Through the mayhem, Jools and I fought our way to the top of the fixed ropes and the final snow and ice at a reasonable angle, past an Italian guide belaying his client on on one of those karabiners you use as a keyring, and on up to the summit ridge. Gary was there, waving to a helicopter full to bursting with Japanese tourists. The machine resembled a large insect, it's eye a vast matrix of camera lenses - The Cannon Bug!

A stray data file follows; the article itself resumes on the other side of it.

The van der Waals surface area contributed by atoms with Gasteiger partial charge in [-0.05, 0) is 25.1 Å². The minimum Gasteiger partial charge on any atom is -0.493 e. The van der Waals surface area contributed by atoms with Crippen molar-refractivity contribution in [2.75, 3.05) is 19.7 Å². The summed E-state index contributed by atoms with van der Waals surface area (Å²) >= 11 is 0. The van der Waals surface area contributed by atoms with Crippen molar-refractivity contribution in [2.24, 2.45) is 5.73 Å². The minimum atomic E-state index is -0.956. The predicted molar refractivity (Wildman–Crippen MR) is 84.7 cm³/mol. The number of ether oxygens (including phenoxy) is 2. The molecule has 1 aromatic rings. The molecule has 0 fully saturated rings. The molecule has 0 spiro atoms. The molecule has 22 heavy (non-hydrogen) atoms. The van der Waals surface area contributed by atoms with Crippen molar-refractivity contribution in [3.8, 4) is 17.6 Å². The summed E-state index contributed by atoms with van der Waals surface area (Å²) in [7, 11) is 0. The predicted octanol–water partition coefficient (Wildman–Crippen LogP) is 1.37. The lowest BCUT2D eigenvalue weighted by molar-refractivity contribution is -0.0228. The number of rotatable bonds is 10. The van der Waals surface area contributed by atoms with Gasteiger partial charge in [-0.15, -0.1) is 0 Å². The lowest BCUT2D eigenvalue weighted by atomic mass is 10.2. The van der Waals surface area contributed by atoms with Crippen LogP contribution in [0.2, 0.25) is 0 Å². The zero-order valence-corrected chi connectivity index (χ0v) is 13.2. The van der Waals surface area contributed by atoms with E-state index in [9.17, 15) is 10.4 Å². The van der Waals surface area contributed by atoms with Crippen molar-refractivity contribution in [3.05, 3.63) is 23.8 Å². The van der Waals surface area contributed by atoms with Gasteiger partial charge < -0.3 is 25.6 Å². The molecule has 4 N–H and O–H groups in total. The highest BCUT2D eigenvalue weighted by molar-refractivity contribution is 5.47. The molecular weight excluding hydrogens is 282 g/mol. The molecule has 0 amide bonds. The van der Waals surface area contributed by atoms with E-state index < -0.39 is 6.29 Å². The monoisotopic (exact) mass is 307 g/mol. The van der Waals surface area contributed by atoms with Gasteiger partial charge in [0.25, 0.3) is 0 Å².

I felt dismayed that such a beautiful mountain had been reduced to such a circus and after "waving" at the helicopter wandered over to the small summit perched on top of the north face. Cloud came in and obscured the view but not before I saw the massive drops on all sides, the low hills of Italy and black storm clouds coming in over the Breithorn. A thunderstorm was forecast so we hurriedly left and scuttled down the now quiet fixed ropes back to the shoulder, where we took off ropes and crampons and walked down the long, long ridge, abseiling the Moseley slabs and finally reached the hut four hours after leaving the summit. Got the gear and a cup of coffee in the hut and we headed down just as the heavens opened and a massive storm broke over us. Lightning flashed directly above me as I hurried down to Stafelalp and on down the quiet touristless valley, past old cableways leading up to the Untergabelhorn, echoing giant thunderclaps as lighting raced across the sky. I arrived back in Zermatt soaked, caught the train back to Tasch and fell asleep for two days!